Four boys with a rare and often fatal brain disease were implanted with stem cells that began fixing damage that impeded their ability to walk, talk and eat, a trial found. The findings, published today in the journal Science Translational Medicine, are from the first stage of human tests funded by StemCells Inc. (STEM), a Newark, California-based company.
The children have a genetic disorder called Pelizaeus- Merzbacher, in which the brain can’t make myelin, the fatty insulation for nerve cells that helps conduct brain signals. The children all had evidence of myelin growth a year later. The increased abilities shown by three of the boys in the University of California San Francisco study may bode well for other diseases caused by a lack of myelin insulation, including multiple sclerosis and cerebral palsy, the authors wrote.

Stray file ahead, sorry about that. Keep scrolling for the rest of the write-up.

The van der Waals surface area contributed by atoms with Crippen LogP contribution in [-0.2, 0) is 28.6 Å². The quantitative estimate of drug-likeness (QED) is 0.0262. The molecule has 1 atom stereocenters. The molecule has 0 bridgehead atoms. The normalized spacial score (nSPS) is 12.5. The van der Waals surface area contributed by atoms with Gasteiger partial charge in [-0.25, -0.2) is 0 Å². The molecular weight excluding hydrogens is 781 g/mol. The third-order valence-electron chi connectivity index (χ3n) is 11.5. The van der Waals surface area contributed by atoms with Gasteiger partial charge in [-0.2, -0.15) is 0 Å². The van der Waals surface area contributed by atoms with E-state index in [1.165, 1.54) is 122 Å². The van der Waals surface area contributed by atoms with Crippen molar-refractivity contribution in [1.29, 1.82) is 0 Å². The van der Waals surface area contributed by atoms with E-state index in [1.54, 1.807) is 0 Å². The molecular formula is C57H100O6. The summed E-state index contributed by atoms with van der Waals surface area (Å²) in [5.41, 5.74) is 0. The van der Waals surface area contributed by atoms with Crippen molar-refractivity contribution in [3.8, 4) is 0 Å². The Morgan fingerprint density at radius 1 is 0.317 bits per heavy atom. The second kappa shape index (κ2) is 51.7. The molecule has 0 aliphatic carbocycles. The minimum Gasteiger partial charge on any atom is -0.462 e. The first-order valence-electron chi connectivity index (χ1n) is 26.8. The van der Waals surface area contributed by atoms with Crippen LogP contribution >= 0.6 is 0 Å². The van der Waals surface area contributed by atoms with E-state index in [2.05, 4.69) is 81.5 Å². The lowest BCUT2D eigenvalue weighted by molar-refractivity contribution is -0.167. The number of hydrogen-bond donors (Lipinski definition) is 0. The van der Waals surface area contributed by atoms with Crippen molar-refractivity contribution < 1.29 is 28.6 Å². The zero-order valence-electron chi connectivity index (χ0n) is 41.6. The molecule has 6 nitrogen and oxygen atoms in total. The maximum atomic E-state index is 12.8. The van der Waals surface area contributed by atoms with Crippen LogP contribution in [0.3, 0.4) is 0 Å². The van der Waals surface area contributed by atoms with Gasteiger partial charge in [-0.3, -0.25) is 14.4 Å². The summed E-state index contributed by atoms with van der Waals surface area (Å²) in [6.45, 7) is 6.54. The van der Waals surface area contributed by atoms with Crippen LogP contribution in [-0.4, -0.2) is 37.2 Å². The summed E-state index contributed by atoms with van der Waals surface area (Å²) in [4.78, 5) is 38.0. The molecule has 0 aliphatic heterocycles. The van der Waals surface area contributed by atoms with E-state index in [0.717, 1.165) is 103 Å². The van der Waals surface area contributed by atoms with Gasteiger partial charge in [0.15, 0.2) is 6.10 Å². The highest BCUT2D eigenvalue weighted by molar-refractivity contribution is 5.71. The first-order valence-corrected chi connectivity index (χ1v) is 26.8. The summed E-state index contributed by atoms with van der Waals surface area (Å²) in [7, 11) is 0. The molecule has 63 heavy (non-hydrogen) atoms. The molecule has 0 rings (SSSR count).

“Those were severely impaired children,” said Stephen Back, a professor of pediatrics and neurology at Portland’s Oregon Health & Science University, in a telephone interview. “The fact that they showed any neurological improvement is very encouraging.”
Back did work in mice that preceded today’s work in humans, which he wasn’t directly involved in. His study, published simultaneously, showed that the animals with no myelin at all grew some after being implanted with human stem cells.
Pelizaeus-Merzbacher disease causes the degeneration of the nervous system, and there is no cure or standard treatment. People with the illness experience a loss of coordination, thinking and motor abilities. It’s one of several disorders linked to genes that control myelin production.
The incidence of the disease is 1 in 200,000 to 500,000 people, according to today’s study of the boys.